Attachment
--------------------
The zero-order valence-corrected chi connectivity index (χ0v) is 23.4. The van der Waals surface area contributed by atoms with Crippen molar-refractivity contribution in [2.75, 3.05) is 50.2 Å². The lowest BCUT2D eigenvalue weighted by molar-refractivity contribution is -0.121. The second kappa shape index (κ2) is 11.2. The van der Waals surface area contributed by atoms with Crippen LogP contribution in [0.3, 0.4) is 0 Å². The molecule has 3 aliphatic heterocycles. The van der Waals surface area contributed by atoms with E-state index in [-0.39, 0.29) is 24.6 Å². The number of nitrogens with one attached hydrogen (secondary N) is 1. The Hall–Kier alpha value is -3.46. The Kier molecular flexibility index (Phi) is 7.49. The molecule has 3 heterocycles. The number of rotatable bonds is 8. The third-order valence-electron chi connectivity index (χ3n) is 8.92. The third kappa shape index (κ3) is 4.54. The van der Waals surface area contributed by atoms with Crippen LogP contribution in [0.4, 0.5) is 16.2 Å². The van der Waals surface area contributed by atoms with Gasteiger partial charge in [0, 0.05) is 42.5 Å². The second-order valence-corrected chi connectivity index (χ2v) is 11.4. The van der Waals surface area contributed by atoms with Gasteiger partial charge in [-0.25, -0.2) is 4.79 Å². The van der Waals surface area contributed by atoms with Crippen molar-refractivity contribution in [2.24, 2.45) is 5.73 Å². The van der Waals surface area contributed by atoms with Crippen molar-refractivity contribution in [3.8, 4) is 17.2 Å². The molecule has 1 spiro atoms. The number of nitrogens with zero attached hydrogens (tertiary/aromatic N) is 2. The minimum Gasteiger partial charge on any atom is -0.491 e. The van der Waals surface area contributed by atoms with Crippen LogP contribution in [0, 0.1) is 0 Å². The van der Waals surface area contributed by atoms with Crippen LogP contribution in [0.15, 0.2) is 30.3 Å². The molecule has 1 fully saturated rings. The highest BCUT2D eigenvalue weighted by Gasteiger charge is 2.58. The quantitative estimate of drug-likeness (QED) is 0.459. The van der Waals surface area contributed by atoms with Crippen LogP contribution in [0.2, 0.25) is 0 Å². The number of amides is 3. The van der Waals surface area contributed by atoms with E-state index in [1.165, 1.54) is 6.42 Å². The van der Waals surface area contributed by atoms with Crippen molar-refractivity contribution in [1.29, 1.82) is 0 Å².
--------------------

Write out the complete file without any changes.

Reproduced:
The zero-order valence-corrected chi connectivity index (χ0v) is 23.4. The van der Waals surface area contributed by atoms with Crippen molar-refractivity contribution in [2.75, 3.05) is 50.2 Å². The lowest BCUT2D eigenvalue weighted by molar-refractivity contribution is -0.121. The second kappa shape index (κ2) is 11.2. The van der Waals surface area contributed by atoms with Crippen LogP contribution in [0.3, 0.4) is 0 Å². The molecule has 3 aliphatic heterocycles. The van der Waals surface area contributed by atoms with E-state index in [-0.39, 0.29) is 24.6 Å². The number of nitrogens with one attached hydrogen (secondary N) is 1. The Hall–Kier alpha value is -3.46. The Kier molecular flexibility index (Phi) is 7.49. The molecule has 3 heterocycles. The number of rotatable bonds is 8. The third-order valence-electron chi connectivity index (χ3n) is 8.92. The third kappa shape index (κ3) is 4.54. The van der Waals surface area contributed by atoms with Crippen LogP contribution in [0.4, 0.5) is 16.2 Å². The van der Waals surface area contributed by atoms with Gasteiger partial charge in [0, 0.05) is 42.5 Å². The second-order valence-corrected chi connectivity index (χ2v) is 11.4. The van der Waals surface area contributed by atoms with Gasteiger partial charge in [-0.25, -0.2) is 4.79 Å². The van der Waals surface area contributed by atoms with Crippen molar-refractivity contribution in [2.24, 2.45) is 5.73 Å². The van der Waals surface area contributed by atoms with Crippen molar-refractivity contribution in [3.8, 4) is 17.2 Å². The molecule has 1 spiro atoms. The number of nitrogens with zero attached hydrogens (tertiary/aromatic N) is 2. The minimum Gasteiger partial charge on any atom is -0.491 e. The van der Waals surface area contributed by atoms with Crippen LogP contribution in [0, 0.1) is 0 Å². The van der Waals surface area contributed by atoms with Crippen LogP contribution in [0.15, 0.2) is 30.3 Å². The molecule has 1 fully saturated rings. The highest BCUT2D eigenvalue weighted by Gasteiger charge is 2.58. The quantitative estimate of drug-likeness (QED) is 0.459. The van der Waals surface area contributed by atoms with Crippen LogP contribution in [0.2, 0.25) is 0 Å². The number of amides is 3. The van der Waals surface area contributed by atoms with E-state index in [1.165, 1.54) is 6.42 Å². The van der Waals surface area contributed by atoms with Crippen molar-refractivity contribution in [1.29, 1.82) is 0 Å².